If disarmament is successful in Sadr City, officials hope to replicate the process in other insurgent enclaves so they can curb resistance by nationwide elections in January.

Both sides, however, view one another with suspicion. Many militia fighters and even some Iraqi National Guard members covered their faces during the handover, apparently in fear of being targeted.

There have been several truces before with al-Sadr — none of which lasted more than 40 days. A deal brokered after heavy fighting in the Shiite holy city of Najaf in August allowed his militia to walk away with its weapons. Soon afterward, clashes broke out again in Sadr City.

"We made sure this time that all weapons should be surrendered," Prime Minister Ayad Allawi said on a visit to another former insurgent stronghold, Samarra. U.S. and Iraqi forces reclaimed that city by force and Allawi hinted the same would happen in Sadr City if negotiations fail.

"We are going to prevail against the forces of evil here in Iraq," he told reporters. "Whatever it takes, we'll do."

Elsewhere, two U.S. soldiers were killed and five wounded in a rocket attack Monday in southern Baghdad, the military said. No further details were disclosed. A series of heavy explosions rocked the city after nightfall.

In Mosul, 360 kilometers (225 miles) northwest of Baghdad, insurgents opened fire from a mosque after the car bomb exploded in front of the U.S. convoy, the military said. One U.S. soldier was killed and nine were wounded in the attack, the U.S. command said. City hospitals reported at least two Iraqis killed and 18 wounded.

Also Monday, U.S. warplanes pounded insurgents in Hit, part of Iraq's Sunni heartland northwest of Baghdad, during a second day of clashes there.

The latest round began when insurgents fired on Marines and Iraqi National Guard members from a mosque, the U.S. command said. Marines returned fire with small arms and machine guns until the rebels started firing mortars, when Marine air support was called in, a military statement said.

At least two Iraqis were killed and 15 wounded during the exchanges, said Dr. Fouad al-Heeti at the hospital in the town 165 kilometers (100 miles) west of Baghdad.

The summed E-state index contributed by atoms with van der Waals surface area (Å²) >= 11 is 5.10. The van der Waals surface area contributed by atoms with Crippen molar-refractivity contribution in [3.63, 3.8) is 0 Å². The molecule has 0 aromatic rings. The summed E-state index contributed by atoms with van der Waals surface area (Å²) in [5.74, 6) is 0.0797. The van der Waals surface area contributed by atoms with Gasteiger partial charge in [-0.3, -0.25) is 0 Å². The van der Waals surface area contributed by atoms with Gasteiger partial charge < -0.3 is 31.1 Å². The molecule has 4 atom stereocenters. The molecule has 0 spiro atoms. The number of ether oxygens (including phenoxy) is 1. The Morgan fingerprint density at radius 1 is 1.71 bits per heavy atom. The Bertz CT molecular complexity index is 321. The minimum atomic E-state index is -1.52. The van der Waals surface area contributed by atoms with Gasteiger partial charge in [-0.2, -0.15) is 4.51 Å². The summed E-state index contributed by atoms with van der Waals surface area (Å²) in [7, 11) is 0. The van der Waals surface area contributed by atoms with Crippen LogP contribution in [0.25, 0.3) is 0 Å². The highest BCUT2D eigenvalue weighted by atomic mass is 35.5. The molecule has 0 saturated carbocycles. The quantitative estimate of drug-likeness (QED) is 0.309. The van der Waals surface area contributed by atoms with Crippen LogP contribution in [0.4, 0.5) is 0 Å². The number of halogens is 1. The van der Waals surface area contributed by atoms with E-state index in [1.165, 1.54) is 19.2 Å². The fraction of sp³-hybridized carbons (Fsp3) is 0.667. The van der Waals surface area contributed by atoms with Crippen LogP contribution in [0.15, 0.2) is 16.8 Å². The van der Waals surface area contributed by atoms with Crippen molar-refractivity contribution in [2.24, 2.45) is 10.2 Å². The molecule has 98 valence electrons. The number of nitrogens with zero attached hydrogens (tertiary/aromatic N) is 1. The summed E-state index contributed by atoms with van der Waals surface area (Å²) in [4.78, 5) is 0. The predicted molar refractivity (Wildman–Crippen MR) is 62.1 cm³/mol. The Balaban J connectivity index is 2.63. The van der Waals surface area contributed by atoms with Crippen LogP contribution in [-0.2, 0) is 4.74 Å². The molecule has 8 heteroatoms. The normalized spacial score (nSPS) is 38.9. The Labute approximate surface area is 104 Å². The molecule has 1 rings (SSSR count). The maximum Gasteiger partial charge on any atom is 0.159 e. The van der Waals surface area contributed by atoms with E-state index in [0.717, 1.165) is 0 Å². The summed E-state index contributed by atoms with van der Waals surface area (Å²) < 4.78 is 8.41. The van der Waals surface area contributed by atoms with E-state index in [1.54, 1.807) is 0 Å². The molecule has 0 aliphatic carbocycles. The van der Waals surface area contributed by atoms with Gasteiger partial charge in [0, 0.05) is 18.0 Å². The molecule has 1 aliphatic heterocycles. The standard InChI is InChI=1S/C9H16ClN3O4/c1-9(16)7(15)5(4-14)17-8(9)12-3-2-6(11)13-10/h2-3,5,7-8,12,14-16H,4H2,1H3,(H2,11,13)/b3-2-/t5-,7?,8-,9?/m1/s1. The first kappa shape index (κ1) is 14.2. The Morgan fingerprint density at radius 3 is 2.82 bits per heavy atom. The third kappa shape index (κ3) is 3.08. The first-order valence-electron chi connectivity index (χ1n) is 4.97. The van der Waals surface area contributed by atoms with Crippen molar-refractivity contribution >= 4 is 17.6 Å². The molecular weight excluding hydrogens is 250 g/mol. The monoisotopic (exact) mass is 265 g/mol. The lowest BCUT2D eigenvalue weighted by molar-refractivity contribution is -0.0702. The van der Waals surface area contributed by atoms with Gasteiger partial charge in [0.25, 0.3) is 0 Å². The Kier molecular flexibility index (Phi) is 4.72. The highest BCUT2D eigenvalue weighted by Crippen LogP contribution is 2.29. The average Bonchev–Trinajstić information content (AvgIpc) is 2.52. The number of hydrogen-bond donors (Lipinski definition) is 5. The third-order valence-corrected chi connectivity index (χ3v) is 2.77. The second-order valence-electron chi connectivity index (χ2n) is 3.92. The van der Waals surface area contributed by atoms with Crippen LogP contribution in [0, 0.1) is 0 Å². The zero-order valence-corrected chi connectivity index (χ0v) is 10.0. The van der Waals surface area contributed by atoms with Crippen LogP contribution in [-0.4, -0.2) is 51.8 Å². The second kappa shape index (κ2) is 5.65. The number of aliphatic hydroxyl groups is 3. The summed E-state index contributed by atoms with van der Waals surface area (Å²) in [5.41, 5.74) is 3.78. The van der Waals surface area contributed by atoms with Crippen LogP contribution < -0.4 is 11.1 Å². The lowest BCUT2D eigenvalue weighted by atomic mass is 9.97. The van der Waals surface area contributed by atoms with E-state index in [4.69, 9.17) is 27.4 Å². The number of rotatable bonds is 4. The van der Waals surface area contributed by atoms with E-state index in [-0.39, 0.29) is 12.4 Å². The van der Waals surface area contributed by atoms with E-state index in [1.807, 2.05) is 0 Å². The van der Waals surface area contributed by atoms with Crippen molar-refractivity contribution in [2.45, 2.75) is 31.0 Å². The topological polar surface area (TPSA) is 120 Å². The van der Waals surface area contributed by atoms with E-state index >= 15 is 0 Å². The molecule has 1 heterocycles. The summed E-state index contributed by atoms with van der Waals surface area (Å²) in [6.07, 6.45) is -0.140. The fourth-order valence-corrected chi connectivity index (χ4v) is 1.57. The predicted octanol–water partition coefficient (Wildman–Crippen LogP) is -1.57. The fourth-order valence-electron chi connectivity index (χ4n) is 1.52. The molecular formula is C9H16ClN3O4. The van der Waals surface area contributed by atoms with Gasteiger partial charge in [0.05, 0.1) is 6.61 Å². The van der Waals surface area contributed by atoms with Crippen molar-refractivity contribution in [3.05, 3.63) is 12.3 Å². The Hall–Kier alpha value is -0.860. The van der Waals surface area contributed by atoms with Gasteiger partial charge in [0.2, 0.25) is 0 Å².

In Ramadi, scene of fierce fighting overnight, insurgents fired two rockets at the city hall Monday, residents said. There was no immediate word on casualties.

Clashes also broke out south of the capital, where U.S. and Iraqi forces launched an operation last week to suppress insurgents in an area notorious for ambushes and kidnappings.

Gunfire echoed through the center of Latifiyah, 40 kilometers (25 miles) south of Baghdad, as U.S. and Iraqi forces raided buildings along the main street. At least three people were treated for injuries at the hospital in nearby Iskandariyah.

Also Monday, an Islamist Web site showed the beheading of two hostages — one a Turkish contractor and the other a Kurdish translator wearing a badge of the Titan security company.

A statement said the two were killed by the Ansar al-Sunnah Army, which claimed responsibility for slaughtering 12 Nepalese workers in August.

An Arabic television station also broadcast footage of three hooded gunmen threatening to behead a Turkish hostage in three days unless U.S. authorities release all Iraqi prisoners and all Turkish nationals leave Iraq.

One of the gunmen identified the kidnappers as members of Tawhid and Jihad, Iraq's most feared terrorist group. However, the segment broadcast on Al-Arabiya did not feature the group's banner, which has typically featured in the background of its video statements.

More than 150 foreigners have been kidnapped in Iraq, some for lucrative ransoms and others as leverage against the United States and its allies. At least 28 of them have been killed.